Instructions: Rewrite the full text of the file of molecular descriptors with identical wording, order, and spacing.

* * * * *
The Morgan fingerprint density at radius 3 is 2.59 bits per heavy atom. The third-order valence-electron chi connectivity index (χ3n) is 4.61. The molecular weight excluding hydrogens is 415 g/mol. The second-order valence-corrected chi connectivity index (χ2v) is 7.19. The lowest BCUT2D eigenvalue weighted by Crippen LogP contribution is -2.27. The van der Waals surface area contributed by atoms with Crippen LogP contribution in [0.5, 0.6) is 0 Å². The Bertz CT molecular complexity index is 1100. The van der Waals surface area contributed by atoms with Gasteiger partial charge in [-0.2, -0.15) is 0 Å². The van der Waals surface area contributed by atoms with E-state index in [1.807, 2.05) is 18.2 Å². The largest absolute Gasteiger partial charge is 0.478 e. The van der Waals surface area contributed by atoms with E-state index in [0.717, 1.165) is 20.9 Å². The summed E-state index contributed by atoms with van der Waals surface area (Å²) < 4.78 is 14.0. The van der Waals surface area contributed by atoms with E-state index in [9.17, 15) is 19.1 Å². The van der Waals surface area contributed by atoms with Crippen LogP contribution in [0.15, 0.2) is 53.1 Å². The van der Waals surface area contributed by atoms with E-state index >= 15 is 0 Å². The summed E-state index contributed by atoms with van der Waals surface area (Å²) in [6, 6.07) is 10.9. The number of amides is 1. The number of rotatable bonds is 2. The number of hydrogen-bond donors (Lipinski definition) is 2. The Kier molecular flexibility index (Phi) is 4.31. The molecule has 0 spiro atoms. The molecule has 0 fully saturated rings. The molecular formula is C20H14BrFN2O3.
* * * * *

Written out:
The Morgan fingerprint density at radius 3 is 2.59 bits per heavy atom. The third-order valence-electron chi connectivity index (χ3n) is 4.61. The molecular weight excluding hydrogens is 415 g/mol. The second-order valence-corrected chi connectivity index (χ2v) is 7.19. The lowest BCUT2D eigenvalue weighted by Crippen LogP contribution is -2.27. The van der Waals surface area contributed by atoms with Crippen LogP contribution in [0.5, 0.6) is 0 Å². The Bertz CT molecular complexity index is 1100. The van der Waals surface area contributed by atoms with Gasteiger partial charge in [-0.2, -0.15) is 0 Å². The van der Waals surface area contributed by atoms with E-state index in [1.807, 2.05) is 18.2 Å². The largest absolute Gasteiger partial charge is 0.478 e. The van der Waals surface area contributed by atoms with E-state index in [0.717, 1.165) is 20.9 Å². The summed E-state index contributed by atoms with van der Waals surface area (Å²) < 4.78 is 14.0. The van der Waals surface area contributed by atoms with E-state index in [9.17, 15) is 19.1 Å². The van der Waals surface area contributed by atoms with Crippen LogP contribution in [0.15, 0.2) is 53.1 Å². The van der Waals surface area contributed by atoms with E-state index >= 15 is 0 Å². The summed E-state index contributed by atoms with van der Waals surface area (Å²) in [6, 6.07) is 10.9. The number of amides is 1. The number of rotatable bonds is 2. The number of hydrogen-bond donors (Lipinski definition) is 2. The Kier molecular flexibility index (Phi) is 4.31. The molecule has 0 spiro atoms. The molecule has 0 fully saturated rings. The molecular formula is C20H14BrFN2O3.